I don’t know if this is a landmark or a train wreck because I have been looking at it so long I can’t see the forest for the trees anymore.
So it’s a moment, okay?
I’ve got some really cheap ass hosting and it’s a sub-domain of this blog so probably nowhere near best practise when it comes to running stuff properly but this is all just my learning journal really… when it comes down to time to do things properly, I will.
I did follow this course on Udemy so you might say I didn’t really make it myself, but I did code the whole thing manually while following along and that came with it’s fair share of hard work, understanding and a tonne of errors along the way so I feel like I have learnt PLENTY.
Now, having said that, a couple of extra pointers so you don’t think I’m smarter than I am. The HTML and CSS was already designed and coded, so as part of the course was actually converting it from HTML/CSS into WordPress and that was particularly exciting to do.
Overall I’ve learnt so much more from this course than any of the others because I feel like Brad the instructor has a really great tried and true method of instruction. He speaks clearly and takes you through the steps methodically explaining everything as if you were completely new to every concept being taught.
Things I Loved
I really enjoyed learning about the overall structure used by WordPress known as the Template Hierarchy
This threw me completely the first time I tried to learn it, the first few times actually but what Brad did differently was, and this is going to sound weird, but he didn’t talk about it.
Instead, we did it. We built a Theme from a standard blank WP install and slowly but surely built up all the template files and page files, archives, custom post types etc etc and built a solid understanding of how they work together and why each page pulls in the template file or template parts it uses – so he showed me how to use the Template Hierarchy. Now it seems to me that if I need to troubleshoot something I can refer to the hierarchy as I know how it works.
Custom Post Types
A really powerful feature that I didn’t fully understand was Custom Post Types. We learnt how to setup a ‘must use plugin’ folder in our theme directory to that no matter whether the user wished to install these plugins or not they came ‘bundled’ with the install which basically just ensures that the functionality moves with the theme rather than requiring to be installed one at a time.
From there we built out several really dope custom post types to help style unique content for the fake university. These include Campuses, Events, Programs, Professors and Notes, each of which you can click around on and check out for yourself. This allows so much more flexibility for the developer to style each kind of post, and for the end user it provides really easy access to extra functionality such as a built in interactive Google Map pin and a Custom Page Banner subtitle/image if need be.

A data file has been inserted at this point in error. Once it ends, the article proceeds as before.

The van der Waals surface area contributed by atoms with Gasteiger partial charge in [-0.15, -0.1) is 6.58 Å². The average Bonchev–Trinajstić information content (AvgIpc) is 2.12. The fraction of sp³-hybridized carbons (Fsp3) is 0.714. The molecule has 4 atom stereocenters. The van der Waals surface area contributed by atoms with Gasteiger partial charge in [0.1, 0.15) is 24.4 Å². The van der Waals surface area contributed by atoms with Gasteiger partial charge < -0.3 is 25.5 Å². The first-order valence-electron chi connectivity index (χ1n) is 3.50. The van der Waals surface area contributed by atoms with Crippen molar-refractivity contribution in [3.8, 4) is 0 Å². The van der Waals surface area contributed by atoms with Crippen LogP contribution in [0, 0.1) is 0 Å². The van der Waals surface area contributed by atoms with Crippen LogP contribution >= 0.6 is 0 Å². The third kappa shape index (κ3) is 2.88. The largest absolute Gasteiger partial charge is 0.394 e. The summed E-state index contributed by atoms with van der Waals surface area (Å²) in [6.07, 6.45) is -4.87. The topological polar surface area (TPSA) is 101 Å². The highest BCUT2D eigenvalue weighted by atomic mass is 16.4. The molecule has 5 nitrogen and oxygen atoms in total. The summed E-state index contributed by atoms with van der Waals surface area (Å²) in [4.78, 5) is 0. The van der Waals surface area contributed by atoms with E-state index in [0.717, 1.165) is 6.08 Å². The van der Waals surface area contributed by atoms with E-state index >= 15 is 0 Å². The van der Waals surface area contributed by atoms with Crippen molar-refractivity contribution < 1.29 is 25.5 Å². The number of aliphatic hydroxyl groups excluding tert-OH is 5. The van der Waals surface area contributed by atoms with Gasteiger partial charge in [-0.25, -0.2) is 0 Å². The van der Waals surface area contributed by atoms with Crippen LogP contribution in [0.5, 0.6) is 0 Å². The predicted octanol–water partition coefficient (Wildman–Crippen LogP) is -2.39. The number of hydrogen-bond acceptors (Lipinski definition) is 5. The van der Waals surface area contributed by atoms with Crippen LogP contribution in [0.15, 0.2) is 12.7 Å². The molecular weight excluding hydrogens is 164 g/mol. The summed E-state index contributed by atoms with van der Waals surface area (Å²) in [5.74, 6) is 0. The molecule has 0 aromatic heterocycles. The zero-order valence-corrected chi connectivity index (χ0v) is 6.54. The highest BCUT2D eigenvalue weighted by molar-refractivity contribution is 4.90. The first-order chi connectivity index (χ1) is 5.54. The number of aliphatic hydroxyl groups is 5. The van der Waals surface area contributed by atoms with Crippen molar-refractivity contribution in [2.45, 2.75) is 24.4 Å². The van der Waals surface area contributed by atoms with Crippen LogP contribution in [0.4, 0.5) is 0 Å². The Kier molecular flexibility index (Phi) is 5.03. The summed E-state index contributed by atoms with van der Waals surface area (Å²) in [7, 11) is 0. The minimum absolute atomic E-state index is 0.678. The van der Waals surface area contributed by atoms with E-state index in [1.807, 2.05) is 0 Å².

User Generated Content
One thing that really impressed me that I had not seen on a WP Theme before was the ability to give users unique access to create their own content, in this case Uni Notes after logging in. Now, for YOU to see this feature you need to create a login and password, then add some Notes of your own – hopefully I have all of that functionality working properly and you can do this because it demonstrated a few really cool things to me.
First up was the little Log Out Button with my Gravatar, and then of course as a Logged In user the My Notes button becomes active and I can access my own personal Notes.
Stuff Not To Love
This was a really big downer for me, but Brad is nowhere to be seen in the forums on the FAQ or even on Twitter and his owned other channels so this meant my questions and problems became a matter of either trying to Google it to death myself or just not being able to be solved at all.
From what I understand now after doing almost all of this course Gulp and npm can be problematic for even senior developer so I don’t feel that inept about not being able to get them to work, and in fact I did source a great alternative via the awesome Twitter community called CodeKit which turns out to be a very valuable dev tool for a Mac user.
I guess there came a point, and today was it, where I just had to evaluate my own ability and put stuff down for the sake of being able to keep moving.
This is a really great course to build your foundations on understanding how WordPress is put together and how to develop a custom Theme. It has it’s downfalls but overall I still recommend it.
I’ve also told you this already but just to recap I found another highly regarded instructor on Udemy called The Complete Web Developer in 2018 by Andrei Neagoie. I discovered him via an article on Medium where he talked about his journey as a senior developer and his frustration with the volume of courses out there trying to teach web development that fall miserably short so he put this together. I’m pretty excited to see where that takes me as it covers a whole lot of new content and topics that I’m really interested in.
What impressed me even more was that not one day after purchasing the course I received a message in my Udemy inbox from Andrei (clearly scripted but nonetheless) welcoming me to the course and encouraging me to get stuck in and he would be there if I got stuck. Sounds good, let’s do this!
Until next time, stay tuned. Code on.